The lover the luke titan.., p.1
The Lover: The Luke Titan Chronicles #3, page 1
The Luke Titan Chronicles
For Christian Windsor
For Christian Windsor
For Christian Windsor
For Christian Windsor
On Purpose and Other Things
Also by David Beers
At least some part of Ted Hinson knew the difference between right and wrong, though how large that part was couldn’t be determined. Two things were growing in him simultaneously: fear and confidence—neither had anything to do with right or wrong, but rather rationality and delusion. He felt fear because he was too intelligent to think this could go on forever. Sooner or later, he would get caught.
Warring with the fear was an increasing sense of confidence (Ted Hinson’s rational mind would call it delusion), because he hadn’t been caught yet.
Ted was thirty-eight years old and his reign of terror began two years ago.
Though no single law enforcement entity knew it, five women had gone missing during this period at a precise clip of one every four months. It was now the twenty-fourth month in his reign, and time for another to disappear.
Ted decided on one woman every four months because of the acclimation process. It took four months to tame his lovers (or break them in, as one might a wild horse).
Sarah had been especially difficult and Ted was still trying to understand if it was her age, or simply her personality. She was pushing the limits of his patience (not to mention love), as well as his self-imposed four month deadline. He thought, though, that last night had been a major milestone in their relationship.
“You want to go to lunch with us?”
Ted looked up from his desk. Georgia Shingleton was at his office door. How long had she been standing there? His face showed no surprise—but he didn’t like not knowing how long she’d been watching him.
“Not today. Have to catch up on some edits,” he said.“Okay. Want me to bring you anything back? We’re heading to Raw Sushi.”
“Mind bringing me a California Roll?”
“No, not at all,” Georgia said. “See ya in a few.”
“Thanks,” Ted said and watched her leave. The California Roll wasn’t for him, but for Sarah. He’d bring it to her as a ‘thank you’, perhaps even as a peace offering.
Ted looked at his open office door. Had she been there long? And if so, what had she seen? Him staring mindlessly at his desk? He needed to stop concentrating so hard, especially at work. Or rather, he needed to concentrate on his work while here—leave his lovers for home.
Ted turned to his computer screen and moved his mouse, causing the light to flare on.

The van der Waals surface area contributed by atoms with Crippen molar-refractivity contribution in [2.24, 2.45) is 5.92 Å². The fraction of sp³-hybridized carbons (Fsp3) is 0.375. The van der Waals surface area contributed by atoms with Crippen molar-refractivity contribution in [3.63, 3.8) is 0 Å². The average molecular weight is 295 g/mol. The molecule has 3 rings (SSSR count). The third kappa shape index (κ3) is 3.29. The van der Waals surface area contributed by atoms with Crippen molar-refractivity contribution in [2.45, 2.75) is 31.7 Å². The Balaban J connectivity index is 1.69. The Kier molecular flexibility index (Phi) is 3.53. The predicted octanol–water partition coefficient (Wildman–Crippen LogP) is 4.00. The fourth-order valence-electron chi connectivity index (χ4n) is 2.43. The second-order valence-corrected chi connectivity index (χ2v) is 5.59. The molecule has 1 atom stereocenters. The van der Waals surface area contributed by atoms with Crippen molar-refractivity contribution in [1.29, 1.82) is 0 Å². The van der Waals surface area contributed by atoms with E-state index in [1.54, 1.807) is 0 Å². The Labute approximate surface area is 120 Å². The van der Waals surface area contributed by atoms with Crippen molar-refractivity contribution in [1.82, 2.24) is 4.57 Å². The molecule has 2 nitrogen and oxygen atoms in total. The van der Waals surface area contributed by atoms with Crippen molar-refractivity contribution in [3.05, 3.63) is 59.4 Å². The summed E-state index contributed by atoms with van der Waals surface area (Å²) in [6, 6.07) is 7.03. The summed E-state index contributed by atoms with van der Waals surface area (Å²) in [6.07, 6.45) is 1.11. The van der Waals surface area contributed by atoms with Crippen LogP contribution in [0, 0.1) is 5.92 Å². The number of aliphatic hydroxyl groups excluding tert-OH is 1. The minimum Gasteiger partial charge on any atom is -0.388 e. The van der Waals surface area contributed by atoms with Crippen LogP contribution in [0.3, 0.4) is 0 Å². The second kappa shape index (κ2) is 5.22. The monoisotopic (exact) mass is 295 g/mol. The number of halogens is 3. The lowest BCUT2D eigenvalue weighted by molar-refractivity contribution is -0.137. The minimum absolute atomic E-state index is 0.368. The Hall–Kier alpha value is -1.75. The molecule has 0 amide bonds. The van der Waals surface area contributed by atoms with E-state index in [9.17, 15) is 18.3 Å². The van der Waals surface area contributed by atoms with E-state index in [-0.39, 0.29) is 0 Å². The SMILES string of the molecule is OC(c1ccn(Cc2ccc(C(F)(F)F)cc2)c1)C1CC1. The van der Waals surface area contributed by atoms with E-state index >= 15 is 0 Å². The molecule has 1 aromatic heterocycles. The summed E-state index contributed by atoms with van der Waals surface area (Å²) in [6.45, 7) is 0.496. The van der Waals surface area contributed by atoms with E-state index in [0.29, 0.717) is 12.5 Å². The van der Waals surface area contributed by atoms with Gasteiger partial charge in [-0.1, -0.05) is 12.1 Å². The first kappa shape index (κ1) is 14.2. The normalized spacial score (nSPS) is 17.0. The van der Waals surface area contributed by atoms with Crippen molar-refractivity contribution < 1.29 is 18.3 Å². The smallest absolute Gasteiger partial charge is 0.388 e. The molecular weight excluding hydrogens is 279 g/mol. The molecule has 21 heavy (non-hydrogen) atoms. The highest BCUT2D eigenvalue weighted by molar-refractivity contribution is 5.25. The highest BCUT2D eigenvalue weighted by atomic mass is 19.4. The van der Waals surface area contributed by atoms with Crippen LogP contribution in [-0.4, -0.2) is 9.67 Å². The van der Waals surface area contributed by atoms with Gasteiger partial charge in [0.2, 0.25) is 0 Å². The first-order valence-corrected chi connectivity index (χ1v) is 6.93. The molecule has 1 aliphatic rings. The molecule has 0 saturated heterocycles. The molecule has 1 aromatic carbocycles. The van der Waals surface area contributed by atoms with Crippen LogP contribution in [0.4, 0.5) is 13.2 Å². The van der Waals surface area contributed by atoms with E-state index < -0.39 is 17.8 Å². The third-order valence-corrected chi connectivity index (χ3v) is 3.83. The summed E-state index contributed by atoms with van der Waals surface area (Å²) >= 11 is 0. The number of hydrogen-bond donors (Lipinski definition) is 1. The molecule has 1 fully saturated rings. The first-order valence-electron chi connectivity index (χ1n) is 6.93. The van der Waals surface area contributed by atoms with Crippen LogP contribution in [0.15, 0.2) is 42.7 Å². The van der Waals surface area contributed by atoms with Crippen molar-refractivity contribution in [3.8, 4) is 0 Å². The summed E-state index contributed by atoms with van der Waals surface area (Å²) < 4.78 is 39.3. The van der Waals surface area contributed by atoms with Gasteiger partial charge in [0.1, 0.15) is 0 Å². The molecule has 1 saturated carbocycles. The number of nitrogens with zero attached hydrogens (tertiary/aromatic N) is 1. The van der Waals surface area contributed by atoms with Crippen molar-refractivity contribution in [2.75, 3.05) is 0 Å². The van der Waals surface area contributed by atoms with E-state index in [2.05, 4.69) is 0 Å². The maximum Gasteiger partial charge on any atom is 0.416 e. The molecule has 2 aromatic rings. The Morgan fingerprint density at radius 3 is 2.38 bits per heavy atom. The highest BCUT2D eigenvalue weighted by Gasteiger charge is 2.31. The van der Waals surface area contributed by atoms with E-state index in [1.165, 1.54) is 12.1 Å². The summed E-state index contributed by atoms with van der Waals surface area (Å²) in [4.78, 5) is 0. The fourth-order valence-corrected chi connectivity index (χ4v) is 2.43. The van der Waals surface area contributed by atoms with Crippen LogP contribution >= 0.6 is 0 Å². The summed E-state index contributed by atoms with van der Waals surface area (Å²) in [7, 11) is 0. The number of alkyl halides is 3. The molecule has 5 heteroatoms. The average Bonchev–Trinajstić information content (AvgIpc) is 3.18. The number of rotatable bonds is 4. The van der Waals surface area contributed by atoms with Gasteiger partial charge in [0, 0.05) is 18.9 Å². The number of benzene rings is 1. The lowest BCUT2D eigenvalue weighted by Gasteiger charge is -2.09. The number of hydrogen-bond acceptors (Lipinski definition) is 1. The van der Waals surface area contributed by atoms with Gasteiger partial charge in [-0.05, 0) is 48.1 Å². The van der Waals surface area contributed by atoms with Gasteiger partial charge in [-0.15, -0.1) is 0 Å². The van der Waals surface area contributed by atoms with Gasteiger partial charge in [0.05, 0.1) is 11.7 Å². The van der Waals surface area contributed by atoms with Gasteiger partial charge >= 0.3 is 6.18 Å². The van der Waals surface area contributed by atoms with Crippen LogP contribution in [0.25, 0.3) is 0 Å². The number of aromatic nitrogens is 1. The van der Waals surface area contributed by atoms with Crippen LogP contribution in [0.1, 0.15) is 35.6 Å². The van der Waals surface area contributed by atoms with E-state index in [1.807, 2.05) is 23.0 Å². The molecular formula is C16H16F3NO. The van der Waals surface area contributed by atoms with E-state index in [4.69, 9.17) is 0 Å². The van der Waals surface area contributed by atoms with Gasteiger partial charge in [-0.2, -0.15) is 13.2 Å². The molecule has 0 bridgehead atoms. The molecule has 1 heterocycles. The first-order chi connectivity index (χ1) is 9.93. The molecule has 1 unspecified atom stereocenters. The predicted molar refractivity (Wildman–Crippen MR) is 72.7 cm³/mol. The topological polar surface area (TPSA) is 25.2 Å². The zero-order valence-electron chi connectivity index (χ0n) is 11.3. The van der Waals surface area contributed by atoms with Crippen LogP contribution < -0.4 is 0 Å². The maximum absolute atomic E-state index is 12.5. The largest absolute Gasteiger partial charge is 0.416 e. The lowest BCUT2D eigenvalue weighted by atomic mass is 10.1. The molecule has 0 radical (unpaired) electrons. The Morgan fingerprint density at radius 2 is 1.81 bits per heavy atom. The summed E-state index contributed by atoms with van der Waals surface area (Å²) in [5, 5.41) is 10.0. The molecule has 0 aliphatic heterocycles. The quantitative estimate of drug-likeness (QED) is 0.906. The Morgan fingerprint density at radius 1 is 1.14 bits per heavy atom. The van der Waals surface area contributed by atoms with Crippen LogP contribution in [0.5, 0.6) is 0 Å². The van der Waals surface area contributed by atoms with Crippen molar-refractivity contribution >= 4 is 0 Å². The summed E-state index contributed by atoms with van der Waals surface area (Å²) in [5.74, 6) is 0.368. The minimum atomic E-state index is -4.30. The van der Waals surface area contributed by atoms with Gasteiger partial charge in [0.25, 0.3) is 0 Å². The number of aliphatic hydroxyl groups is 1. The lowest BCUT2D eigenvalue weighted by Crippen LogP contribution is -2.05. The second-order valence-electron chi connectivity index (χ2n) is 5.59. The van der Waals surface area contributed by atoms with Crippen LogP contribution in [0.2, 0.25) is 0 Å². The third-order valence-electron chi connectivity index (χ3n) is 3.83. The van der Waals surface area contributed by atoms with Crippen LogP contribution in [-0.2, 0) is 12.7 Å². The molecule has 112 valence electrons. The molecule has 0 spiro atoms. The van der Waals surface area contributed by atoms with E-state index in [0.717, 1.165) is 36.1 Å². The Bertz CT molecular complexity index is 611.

He would deal with Sarah tonight, and hopefully she would take the sushi with a bit of grace. If not, he might need do something harsh—something he never wanted for any of his lovers—but her four month acclimation period was at an end, and it was time to bring another into the stable. He didn’t have any more time for Sarah’s antics.
The trip was already planned for this weekend. Come Monday, Sarah would need to obey. Ted took the oath of marriage very seriously, and there would be no divorce. Not for him or any of his wives. If they chose to not love him, then …
Till death do us part.
Sarah Yields was twenty-nine years old when her abduction occurred. Since then, she’d turned thirty, though she didn’t know it. Not for sure, anyway. In the beginning of her abduction, she had tried counting the days by counting her sleep cycles, but that was quickly lost.
Sarah spent a long time thinking about how it happened. She had been so stupid, and if she ever got out of here, she would scream it to the high heavens. She didn’t care about victim shaming or any other terms she had been taught to despise in college.
Sarah had been foolish, and while that wasn’t the only reason she was here, it was at least one of them. The other reason (and most important) was that ‘Ted’ was fucking insane.
Sarah thought these things to herself, but she was learning—in perhaps the slowest and most painful way possible—that she couldn’t say them aloud. Not if she wanted to avoid pain.
She’d been at a club—drinking entirely too much—and she had thought the man older, but intensely sexy. She quit listening to her friends’ requests to come dance, and paid no attention to their protests about going home with the man she just met at the bar. Alcohol and horny were a bad combination under normal circumstances, but when you combined those with a man named Ted, it turned in to outright horror. Sarah didn’t remember much after leaving with Ted; she figured he must have given her a pill of some sort, and when she woke, she was ‘at home’ … as Ted called it.
She sat in darkness now. The other women here didn’t talk, though Sarah had spent many days trying to get them to. Ted’s terror held them firm, though. They were all broken, just like he wanted. Sarah couldn’t see the others in the darkness around her, though she heard them from time to time. Someone might let out a cry or a snore, depending on what they were doing. Sometimes a chain would rattle, the metal scraping across the concrete floor.
Sarah wasn’t good with time anymore, but the women in this room seemed to share a sixth sense about when Ted returned. Their chains rattled more and Sarah found herself looking in the direction of the stairs. Light would shine down, and then a long shadow would cast from the very top to where Sarah sat. Ted’s shadow. Her husband.